Dirgin recalled that Trump has made promises to increase spending on infrastructure and to lower taxes, all at the expense of budgetary funds. This, he noted, would inevitably result in a growth in inflation, resulting in the Federal Reserve tightening monetary policy in 2017. That, he said, would make US Treasury bills lose some of their appeal, turning them from 'safe' to 'high risk' in the eyes of investors.

    However, Dirgin stressed that it's too early to predict a crisis, suggesting that investors should at least wait for Trump's inauguration and his first decisions as president. If he moves forward on his campaign promises and begins a large-scale economic stimulus program, Treasury yields will continue to grow, giving rise to a new scuffle in Congress over raising the debt ceiling.

    Finally, Petr Pushkarev, chief analyst of the TeleTrade group of companies, which specialize in Forex trade, noted that the Federal Reserve's impending rate hike was introduced of not only for domestic economic reasons, but as a demonstration to the world that the Fed believes in the rapid growth of the US economy, thus demonstrating the reliability of Treasury bills. However, this is a bluff, Pushkarev suggested. "In this way, the Treasuries market faces the continued inflation of a bubble."

    "Once the moment comes when China, Japan, Korea or some other major holder of US debt loses faith [in US Treasuries], the only way to be able to stop the process will be through negotiations," the analyst stressed. "My prediction is that during Trump's term, the US, Russia and China may call a roundtable of creditors aimed at restructuring US debt. There is no other way to resolve this issue, which has already matured, and the victims of which are everyone, including the US."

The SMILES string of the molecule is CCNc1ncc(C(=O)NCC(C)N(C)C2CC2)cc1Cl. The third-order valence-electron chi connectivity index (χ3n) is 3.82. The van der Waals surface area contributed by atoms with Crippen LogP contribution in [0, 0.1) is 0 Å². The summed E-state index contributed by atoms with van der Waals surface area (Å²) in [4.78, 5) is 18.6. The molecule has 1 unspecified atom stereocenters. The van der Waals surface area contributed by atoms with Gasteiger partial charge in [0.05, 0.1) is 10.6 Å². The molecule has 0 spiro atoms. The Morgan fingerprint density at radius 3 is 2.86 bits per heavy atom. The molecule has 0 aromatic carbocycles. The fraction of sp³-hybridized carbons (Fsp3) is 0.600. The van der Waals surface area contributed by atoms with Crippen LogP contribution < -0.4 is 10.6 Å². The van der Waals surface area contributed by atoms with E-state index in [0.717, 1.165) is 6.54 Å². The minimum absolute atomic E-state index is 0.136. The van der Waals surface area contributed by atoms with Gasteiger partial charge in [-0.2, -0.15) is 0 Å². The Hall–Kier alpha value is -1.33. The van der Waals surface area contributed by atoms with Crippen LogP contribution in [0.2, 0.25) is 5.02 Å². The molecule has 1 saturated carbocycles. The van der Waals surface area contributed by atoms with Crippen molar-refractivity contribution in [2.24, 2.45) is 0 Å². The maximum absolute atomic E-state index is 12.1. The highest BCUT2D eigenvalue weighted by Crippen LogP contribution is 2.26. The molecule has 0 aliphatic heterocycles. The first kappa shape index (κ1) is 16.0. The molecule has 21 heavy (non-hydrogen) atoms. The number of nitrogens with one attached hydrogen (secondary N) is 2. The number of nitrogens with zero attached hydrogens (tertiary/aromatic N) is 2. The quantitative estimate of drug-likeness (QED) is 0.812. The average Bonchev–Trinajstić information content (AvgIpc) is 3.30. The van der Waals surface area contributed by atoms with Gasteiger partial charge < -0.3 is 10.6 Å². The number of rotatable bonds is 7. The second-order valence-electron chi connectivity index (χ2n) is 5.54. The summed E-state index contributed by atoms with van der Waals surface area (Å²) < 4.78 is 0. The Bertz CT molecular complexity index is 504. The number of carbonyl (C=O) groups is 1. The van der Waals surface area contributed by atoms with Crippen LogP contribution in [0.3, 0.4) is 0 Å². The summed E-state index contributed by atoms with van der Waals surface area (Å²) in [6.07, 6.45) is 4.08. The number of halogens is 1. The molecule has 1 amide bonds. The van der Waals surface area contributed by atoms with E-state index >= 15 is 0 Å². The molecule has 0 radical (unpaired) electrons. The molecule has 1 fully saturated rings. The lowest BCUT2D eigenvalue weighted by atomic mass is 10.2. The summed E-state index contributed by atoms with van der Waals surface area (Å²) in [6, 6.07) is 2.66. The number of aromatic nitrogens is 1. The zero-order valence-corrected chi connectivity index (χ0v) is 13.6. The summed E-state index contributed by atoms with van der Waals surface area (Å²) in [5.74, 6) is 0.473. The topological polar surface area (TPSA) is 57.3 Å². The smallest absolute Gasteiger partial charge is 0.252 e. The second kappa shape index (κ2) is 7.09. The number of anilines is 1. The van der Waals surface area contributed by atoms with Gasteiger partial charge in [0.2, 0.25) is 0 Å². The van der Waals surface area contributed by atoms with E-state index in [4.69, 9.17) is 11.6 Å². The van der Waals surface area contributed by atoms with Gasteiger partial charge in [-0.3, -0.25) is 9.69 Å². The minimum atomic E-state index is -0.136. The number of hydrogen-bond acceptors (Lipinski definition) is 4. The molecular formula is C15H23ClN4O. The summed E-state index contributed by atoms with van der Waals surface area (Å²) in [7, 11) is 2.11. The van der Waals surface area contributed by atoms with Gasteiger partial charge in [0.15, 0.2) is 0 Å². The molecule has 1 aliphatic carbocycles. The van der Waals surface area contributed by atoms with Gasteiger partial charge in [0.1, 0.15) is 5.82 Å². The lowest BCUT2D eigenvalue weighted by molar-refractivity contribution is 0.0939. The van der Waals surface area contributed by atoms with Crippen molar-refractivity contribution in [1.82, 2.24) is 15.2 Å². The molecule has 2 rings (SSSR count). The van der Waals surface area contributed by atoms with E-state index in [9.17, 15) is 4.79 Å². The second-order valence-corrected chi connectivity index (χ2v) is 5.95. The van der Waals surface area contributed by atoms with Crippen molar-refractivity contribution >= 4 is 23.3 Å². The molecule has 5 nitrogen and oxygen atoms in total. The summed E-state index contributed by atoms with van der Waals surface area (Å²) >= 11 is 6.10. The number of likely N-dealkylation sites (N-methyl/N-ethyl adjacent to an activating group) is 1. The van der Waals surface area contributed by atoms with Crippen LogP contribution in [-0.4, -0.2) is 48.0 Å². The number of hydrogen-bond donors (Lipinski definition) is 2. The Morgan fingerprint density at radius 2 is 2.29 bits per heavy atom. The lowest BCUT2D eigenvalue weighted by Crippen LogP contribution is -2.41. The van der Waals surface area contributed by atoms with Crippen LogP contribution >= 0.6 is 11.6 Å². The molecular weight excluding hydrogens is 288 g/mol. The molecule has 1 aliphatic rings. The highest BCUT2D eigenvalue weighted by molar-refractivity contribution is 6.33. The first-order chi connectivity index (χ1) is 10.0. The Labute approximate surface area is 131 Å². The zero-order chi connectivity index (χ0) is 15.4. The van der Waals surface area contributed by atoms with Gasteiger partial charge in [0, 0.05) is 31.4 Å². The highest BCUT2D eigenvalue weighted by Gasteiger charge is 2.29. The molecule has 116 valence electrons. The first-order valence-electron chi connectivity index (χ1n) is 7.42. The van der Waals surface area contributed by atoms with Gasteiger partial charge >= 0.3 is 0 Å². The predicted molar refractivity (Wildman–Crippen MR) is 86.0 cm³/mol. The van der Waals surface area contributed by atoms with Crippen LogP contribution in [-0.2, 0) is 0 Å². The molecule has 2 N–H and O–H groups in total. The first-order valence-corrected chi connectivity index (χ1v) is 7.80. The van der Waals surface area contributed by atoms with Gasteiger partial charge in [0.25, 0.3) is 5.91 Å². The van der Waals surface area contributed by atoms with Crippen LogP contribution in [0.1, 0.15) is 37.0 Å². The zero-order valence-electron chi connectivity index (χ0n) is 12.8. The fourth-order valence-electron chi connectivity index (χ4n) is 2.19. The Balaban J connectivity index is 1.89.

"Elites have burdened [Americans] with $20 trillion in debt, of which nearly $6.5 trillion belongs to foreign states, but the country itself factually never saw this money, never saw it being put to use for development. [Instead], the debt has been used to pay off interest on old debts, and to line the pockets of privileged banks and funds, paying them interest on US debt [accumulated in] quantitative easing programs."

    Ultimately, Pushkarev stressed that even if Trump's policy of spending on infrastructure and low taxes lead to success, this will not occur overnight, and predictions to the contrary are written by those who want to preserve the status quo.

    "The future success of Trump is being predicted by the same people who only days before were saying that they don't believe in his economic program, nor in his chances for victory," the analyst noted. "And the goals of these people are the same ones they pursued as they fought for Hillary Clinton's victory: to delay as much as possible the inevitable, and to preserve the status quo for as long as possible."

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    analysis, US Treasuries, debt limit, investors, inflation, monetary policy, US debt, interest rates, debt ceiling, debt, Federal Reserve System, US Treasury, China, Russia, United States